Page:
Getting rid of sewage has just got a lot easier for boaters in and around Stonington Harbor.
Last Sunday, a demonstration and ribbon cutting ceremony was held for the new sewage pump out facility behind the borough treatment plant at the Town Dock.
The $55,000 project, which also contains a docking facility for the Stonington Harbor Management Commission boat, was funded by the state Department of Environmental Protection, Clean Up Sounds and Harbors and the harbor commission.
It was CUSH, though, that for years pushed for the creation of the pump out facility.
Until now, a pump out boat sponsored by the Town of Westerly provided free pump out service to boats here but it had to make the long trip back to Westerly to empty its holding tank of the sewage it collected. Now, it can pull into the new 25-foot dock and pump out its tank before going out to service more boats in the harbor.
“The Stonington facility will reduce the number of trips required, enabling faster service to boaters impatient to get underway and servicing more boats,” according to a statement by CUSH.
Town Engineer Larry Sullivan, who oversaw the project that took just a month to complete using local contractors, said a special attachment is needed to hook into the system. This means that individual boaters cannot pull up to the dock and use it themselves. There is also no public access to the dock.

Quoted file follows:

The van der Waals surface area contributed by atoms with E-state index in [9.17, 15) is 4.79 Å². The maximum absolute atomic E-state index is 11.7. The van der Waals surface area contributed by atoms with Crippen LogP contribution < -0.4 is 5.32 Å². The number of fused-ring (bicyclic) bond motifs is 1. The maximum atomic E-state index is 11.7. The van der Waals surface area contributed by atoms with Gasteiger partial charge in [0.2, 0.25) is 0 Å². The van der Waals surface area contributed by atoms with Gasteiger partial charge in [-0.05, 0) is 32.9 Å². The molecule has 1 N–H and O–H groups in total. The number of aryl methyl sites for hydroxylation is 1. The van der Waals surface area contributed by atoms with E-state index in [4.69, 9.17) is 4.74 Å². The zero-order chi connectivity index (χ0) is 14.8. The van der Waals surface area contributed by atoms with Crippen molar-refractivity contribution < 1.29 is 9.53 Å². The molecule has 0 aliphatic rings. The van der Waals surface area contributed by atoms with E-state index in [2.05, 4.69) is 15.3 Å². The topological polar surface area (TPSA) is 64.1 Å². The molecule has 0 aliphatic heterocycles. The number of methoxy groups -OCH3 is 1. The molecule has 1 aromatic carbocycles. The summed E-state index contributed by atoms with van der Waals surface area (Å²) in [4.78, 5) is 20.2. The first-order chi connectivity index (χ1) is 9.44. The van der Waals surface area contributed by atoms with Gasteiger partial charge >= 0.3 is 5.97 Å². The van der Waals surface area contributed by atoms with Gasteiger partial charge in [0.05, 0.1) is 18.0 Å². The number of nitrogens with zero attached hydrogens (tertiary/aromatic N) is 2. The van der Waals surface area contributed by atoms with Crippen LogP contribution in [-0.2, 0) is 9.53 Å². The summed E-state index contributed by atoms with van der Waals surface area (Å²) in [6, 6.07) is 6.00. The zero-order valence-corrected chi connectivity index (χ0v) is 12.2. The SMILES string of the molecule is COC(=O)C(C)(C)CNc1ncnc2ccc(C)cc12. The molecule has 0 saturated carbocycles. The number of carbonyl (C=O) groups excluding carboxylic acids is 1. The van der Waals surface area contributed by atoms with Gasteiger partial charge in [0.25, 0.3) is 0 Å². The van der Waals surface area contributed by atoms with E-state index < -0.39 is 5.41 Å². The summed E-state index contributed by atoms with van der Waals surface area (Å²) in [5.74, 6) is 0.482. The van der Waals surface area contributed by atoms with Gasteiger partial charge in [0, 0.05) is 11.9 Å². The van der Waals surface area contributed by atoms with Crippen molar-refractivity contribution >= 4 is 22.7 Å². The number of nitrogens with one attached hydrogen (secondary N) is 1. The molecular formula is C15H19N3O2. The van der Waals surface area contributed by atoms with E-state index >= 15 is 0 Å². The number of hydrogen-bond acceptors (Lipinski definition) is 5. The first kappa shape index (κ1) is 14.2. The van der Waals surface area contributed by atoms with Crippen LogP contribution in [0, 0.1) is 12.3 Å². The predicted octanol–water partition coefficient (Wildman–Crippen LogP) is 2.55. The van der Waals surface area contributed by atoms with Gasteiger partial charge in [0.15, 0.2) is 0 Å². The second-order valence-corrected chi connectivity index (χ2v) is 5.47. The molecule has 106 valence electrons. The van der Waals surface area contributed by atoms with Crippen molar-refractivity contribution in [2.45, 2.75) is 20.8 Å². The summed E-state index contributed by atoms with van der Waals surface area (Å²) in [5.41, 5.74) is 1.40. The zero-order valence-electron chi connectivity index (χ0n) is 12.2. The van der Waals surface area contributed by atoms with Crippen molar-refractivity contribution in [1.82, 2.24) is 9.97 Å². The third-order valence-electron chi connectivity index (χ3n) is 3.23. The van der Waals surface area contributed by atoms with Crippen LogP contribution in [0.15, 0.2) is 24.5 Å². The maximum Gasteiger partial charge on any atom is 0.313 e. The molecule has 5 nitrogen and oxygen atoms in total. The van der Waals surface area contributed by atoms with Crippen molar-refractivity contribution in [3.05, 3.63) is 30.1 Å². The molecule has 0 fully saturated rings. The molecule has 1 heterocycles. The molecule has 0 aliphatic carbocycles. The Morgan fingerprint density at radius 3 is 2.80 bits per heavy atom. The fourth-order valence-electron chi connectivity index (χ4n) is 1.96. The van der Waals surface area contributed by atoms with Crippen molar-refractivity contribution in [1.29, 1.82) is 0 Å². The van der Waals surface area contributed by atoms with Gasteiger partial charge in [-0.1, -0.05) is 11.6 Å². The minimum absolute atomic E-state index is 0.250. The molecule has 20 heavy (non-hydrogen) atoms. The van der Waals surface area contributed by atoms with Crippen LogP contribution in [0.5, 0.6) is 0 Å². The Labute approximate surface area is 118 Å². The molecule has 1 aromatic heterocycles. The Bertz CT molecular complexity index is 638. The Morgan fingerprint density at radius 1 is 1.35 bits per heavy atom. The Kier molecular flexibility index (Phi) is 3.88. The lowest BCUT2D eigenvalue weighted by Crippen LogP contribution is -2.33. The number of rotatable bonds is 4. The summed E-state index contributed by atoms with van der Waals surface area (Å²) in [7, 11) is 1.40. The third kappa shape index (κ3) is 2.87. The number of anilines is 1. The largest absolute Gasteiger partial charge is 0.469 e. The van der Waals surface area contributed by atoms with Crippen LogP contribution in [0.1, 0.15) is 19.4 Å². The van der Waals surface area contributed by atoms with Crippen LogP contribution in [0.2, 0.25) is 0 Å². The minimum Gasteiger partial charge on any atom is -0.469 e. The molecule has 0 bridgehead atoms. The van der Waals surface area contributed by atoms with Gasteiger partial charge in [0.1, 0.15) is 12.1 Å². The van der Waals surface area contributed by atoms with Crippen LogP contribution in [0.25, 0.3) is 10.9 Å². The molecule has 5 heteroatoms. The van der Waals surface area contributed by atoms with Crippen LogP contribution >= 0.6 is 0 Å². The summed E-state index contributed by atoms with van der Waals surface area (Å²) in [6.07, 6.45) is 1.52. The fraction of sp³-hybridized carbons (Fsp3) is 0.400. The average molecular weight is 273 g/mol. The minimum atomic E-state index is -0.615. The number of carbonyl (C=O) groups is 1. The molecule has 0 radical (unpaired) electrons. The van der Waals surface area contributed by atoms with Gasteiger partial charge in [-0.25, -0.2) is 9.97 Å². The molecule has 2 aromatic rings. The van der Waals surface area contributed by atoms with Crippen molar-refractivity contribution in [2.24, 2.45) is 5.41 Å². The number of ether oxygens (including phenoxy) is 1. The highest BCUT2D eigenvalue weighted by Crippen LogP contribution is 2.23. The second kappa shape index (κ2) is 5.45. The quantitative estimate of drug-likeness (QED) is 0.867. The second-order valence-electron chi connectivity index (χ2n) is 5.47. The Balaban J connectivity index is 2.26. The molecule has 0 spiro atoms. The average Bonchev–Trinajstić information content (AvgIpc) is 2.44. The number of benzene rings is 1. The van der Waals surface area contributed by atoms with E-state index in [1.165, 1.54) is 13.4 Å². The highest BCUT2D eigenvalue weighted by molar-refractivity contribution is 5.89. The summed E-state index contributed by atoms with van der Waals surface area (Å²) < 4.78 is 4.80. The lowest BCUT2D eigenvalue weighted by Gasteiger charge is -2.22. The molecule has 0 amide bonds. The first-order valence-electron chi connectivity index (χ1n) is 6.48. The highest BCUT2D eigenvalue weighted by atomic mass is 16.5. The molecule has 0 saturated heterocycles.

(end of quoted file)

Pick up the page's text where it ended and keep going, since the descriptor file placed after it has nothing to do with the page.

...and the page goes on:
Construction also involved the installation of a sewer line from the dock to the Town Dock sewer system.
Sullivan said the idea for the project has been around for about five years but no funding was available. He credited CUSH with working to make the project become a reality and seeking funding.
The state DEP contributed $33,000 while CUSH and the harbor commission contributed $11,000 each. The project ended up costing $15,000 less than expected and was finished under budget and ahead of schedule.
According to CUSH, DEP records show the two Westerly pump out boats kept 43,000 gallons of untreated sewage out of local waters in 2010 and over 250,000 gallons since the service began. The pump out boat also serves Watch Hill Harbor and the Pawcatuck River and can be reached by calling VHF Channel 8.
In addition to the environmental benefit of not dumping sewage into coastal waters, violators face fines of up to $25,000 for doing so in the “No Discharge Zone” that stretches from the Pawcatuck to the Mystic River.